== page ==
A wise and wide-ranging explanation of never-ending exaggeration–by both philo-Semites and anti-Semites–about the Jews
Hamas blames the financial crisis on Jews. Mel Gibson blamed all the wars on Jews. Jews win a disproportionate number of Nobel prizes. Dishy Danish citizen Scarlett Johansson is Jewish, Madonna is into Jewish mysticism, and some claim that Abe Lincoln was Jewish. Who cares? Nearly everyone, it seems. If it's about Jews, it's news. Adam Garfinkle looks deeply into the world's obsession with Jews, positive as well as negative, to find answers about where it comes from and where it might be going. He identifies four categories of exaggeration about Jews: positive bias by Jews and non-Jews, and negative bias by Jews and non-Jews. Combining insights from history, sociology, religion, and international politics, he explains how a misunderstanding of strategies that have kept the Jewish Diaspora going for millennia have led to distortions about Jewish influence, intelligence, and success–and to charges of chauvinism, financial manipulation, and conspiratorial lever-pulling.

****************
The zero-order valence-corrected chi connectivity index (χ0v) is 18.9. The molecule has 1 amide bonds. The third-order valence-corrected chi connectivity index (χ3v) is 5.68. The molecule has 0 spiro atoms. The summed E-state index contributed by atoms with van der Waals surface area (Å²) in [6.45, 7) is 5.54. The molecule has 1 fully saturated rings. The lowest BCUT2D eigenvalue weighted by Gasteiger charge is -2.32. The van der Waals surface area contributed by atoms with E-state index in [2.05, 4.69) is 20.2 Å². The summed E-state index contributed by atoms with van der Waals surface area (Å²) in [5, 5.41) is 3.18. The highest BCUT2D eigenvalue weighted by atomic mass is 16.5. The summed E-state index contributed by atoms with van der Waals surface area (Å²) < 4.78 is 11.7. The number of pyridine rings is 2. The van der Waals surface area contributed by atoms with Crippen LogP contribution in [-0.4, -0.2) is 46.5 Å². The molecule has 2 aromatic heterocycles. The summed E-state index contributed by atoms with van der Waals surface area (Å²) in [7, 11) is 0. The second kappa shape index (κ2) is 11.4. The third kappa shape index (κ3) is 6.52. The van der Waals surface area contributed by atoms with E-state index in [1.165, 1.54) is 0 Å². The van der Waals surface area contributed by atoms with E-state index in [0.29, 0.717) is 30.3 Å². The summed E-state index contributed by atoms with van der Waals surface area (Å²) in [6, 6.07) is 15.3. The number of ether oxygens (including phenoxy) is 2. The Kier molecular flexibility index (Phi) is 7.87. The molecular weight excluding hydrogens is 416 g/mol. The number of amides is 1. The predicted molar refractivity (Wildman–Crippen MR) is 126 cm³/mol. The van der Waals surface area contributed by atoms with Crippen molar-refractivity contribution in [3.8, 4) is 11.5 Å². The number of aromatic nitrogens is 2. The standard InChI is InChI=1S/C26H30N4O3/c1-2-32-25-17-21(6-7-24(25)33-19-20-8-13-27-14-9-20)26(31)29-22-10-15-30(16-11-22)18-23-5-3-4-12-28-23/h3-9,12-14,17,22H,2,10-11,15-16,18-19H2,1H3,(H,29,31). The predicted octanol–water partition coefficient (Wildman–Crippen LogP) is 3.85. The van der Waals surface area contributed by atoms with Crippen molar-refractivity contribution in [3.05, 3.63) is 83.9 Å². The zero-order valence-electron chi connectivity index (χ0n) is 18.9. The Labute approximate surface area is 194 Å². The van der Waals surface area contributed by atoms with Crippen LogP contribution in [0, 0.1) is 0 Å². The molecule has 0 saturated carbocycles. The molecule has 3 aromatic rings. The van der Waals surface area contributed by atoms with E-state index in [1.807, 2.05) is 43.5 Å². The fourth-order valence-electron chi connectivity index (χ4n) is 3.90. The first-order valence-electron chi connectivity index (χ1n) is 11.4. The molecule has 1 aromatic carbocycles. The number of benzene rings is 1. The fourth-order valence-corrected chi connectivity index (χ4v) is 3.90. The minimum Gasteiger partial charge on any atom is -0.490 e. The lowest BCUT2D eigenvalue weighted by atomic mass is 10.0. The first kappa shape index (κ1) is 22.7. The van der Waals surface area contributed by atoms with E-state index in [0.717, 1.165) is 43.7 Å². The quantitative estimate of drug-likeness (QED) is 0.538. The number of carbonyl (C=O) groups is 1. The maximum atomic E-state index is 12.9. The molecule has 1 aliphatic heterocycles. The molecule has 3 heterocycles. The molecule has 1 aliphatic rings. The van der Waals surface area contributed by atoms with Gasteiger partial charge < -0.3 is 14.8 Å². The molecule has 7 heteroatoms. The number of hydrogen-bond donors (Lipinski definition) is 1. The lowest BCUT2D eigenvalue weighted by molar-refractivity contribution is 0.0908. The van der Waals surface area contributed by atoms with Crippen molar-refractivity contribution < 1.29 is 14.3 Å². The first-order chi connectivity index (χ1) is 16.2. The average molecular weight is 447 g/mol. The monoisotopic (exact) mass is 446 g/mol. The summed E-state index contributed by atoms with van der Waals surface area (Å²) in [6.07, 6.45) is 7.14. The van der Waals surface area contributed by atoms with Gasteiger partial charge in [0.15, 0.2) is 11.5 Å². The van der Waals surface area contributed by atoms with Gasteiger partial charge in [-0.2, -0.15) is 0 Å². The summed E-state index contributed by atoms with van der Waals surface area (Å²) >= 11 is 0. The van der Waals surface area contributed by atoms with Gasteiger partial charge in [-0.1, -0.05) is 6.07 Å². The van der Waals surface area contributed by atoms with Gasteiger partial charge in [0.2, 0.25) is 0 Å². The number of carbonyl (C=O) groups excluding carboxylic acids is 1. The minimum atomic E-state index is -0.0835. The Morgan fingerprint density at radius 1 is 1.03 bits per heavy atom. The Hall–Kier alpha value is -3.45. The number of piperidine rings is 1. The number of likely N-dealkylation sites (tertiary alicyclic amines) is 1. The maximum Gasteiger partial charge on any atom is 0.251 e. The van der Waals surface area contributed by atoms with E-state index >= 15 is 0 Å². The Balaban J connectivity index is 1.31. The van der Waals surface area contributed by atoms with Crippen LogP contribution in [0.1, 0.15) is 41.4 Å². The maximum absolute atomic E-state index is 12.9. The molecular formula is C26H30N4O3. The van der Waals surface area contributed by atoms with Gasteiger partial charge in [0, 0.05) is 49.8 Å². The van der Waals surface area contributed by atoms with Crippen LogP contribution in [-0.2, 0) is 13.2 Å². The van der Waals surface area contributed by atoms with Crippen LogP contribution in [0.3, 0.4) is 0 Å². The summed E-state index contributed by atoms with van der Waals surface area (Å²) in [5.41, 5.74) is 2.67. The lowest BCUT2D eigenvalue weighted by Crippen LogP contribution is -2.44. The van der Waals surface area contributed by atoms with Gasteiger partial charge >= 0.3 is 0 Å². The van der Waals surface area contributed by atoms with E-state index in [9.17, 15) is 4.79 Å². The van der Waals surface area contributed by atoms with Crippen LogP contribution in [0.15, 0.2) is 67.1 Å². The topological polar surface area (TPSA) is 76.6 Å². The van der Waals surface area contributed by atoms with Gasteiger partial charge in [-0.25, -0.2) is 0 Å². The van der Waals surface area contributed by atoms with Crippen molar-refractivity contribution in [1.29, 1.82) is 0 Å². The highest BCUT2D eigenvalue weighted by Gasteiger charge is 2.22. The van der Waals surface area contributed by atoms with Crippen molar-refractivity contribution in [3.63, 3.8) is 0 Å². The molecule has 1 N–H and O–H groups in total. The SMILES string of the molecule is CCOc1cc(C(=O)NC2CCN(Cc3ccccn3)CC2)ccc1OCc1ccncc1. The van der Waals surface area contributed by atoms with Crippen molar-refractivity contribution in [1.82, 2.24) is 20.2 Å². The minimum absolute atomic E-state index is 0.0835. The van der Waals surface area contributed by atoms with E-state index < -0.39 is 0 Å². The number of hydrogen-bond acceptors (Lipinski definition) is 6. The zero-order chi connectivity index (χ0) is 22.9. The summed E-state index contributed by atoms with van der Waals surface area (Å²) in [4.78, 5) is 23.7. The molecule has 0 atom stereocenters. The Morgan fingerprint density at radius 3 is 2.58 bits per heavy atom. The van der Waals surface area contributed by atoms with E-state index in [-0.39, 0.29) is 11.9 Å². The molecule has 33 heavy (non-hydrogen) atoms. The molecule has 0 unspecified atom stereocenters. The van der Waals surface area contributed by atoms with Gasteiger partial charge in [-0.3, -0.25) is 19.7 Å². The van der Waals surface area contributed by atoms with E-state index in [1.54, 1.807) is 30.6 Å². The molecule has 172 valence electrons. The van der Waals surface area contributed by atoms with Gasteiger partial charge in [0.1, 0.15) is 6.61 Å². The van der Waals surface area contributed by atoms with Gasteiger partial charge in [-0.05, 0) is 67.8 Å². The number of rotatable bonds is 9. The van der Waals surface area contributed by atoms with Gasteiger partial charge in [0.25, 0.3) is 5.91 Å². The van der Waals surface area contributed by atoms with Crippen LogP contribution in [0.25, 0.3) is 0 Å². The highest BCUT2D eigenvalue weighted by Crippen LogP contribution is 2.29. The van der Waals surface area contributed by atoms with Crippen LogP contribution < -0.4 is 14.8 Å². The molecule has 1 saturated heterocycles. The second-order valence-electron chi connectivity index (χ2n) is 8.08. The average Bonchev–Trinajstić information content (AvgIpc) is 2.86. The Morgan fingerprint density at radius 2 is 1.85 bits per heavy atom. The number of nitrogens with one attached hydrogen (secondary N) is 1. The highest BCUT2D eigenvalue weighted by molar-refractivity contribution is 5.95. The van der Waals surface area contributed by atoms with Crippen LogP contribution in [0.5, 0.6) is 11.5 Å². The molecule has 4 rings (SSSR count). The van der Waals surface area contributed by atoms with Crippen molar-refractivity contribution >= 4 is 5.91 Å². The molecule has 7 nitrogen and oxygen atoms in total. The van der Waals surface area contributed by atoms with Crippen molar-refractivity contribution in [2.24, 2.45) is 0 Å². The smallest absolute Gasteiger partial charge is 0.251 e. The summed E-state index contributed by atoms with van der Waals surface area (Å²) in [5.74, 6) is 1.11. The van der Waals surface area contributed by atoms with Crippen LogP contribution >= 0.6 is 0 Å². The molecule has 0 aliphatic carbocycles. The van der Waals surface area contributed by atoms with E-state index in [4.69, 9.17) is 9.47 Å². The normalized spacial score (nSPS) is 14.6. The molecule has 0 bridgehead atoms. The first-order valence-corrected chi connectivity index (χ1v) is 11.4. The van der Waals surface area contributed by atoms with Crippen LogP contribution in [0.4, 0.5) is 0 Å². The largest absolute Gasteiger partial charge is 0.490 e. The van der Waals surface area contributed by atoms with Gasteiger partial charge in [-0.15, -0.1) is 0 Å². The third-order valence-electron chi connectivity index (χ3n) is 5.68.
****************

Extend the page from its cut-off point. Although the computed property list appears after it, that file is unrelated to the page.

Adam Garfinkle (Washington, DC) is the founding editor of the American Interest, a bimonthly magazine on politics and public affairs. Formerly a speechwriter for both Colin Powell and Condoleezza Rice, Garfinkle has taught international relations at Johns Hopkins University, the University of Pennsylvania, and Tel Aviv University.